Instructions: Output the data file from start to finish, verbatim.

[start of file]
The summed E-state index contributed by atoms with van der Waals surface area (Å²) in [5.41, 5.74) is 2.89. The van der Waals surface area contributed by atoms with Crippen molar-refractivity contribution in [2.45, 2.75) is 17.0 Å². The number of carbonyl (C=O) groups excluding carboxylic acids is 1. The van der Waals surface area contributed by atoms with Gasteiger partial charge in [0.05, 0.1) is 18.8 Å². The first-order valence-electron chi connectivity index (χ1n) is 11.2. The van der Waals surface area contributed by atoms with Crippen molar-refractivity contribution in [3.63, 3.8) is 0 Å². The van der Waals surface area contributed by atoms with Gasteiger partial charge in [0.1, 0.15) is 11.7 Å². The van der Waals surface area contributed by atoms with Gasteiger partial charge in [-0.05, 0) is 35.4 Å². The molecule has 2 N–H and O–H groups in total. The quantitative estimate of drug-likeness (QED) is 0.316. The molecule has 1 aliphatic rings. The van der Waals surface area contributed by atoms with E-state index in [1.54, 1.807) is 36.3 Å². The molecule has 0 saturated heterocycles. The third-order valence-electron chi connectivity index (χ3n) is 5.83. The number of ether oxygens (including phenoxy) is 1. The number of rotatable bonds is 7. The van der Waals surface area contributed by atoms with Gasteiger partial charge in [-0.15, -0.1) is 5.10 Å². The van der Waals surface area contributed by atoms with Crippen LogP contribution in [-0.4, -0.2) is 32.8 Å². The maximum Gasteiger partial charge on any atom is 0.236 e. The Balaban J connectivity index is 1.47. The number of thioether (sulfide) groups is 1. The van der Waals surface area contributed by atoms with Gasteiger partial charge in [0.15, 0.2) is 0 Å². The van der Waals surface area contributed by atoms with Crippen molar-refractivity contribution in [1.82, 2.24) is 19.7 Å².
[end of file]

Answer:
The summed E-state index contributed by atoms with van der Waals surface area (Å²) in [5.41, 5.74) is 2.89. The van der Waals surface area contributed by atoms with Crippen molar-refractivity contribution in [2.45, 2.75) is 17.0 Å². The number of carbonyl (C=O) groups excluding carboxylic acids is 1. The van der Waals surface area contributed by atoms with Gasteiger partial charge in [0.05, 0.1) is 18.8 Å². The first-order valence-electron chi connectivity index (χ1n) is 11.2. The van der Waals surface area contributed by atoms with Crippen molar-refractivity contribution in [3.63, 3.8) is 0 Å². The van der Waals surface area contributed by atoms with Gasteiger partial charge in [0.1, 0.15) is 11.7 Å². The van der Waals surface area contributed by atoms with Gasteiger partial charge in [-0.05, 0) is 35.4 Å². The molecule has 2 N–H and O–H groups in total. The quantitative estimate of drug-likeness (QED) is 0.316. The molecule has 1 aliphatic rings. The van der Waals surface area contributed by atoms with E-state index in [1.54, 1.807) is 36.3 Å². The molecule has 0 saturated heterocycles. The third-order valence-electron chi connectivity index (χ3n) is 5.83. The number of ether oxygens (including phenoxy) is 1. The number of rotatable bonds is 7. The van der Waals surface area contributed by atoms with Gasteiger partial charge in [-0.15, -0.1) is 5.10 Å². The van der Waals surface area contributed by atoms with Crippen LogP contribution in [-0.4, -0.2) is 32.8 Å². The maximum Gasteiger partial charge on any atom is 0.236 e. The Balaban J connectivity index is 1.47. The number of thioether (sulfide) groups is 1. The van der Waals surface area contributed by atoms with Gasteiger partial charge in [0.15, 0.2) is 0 Å². The van der Waals surface area contributed by atoms with Crippen molar-refractivity contribution in [1.82, 2.24) is 19.7 Å².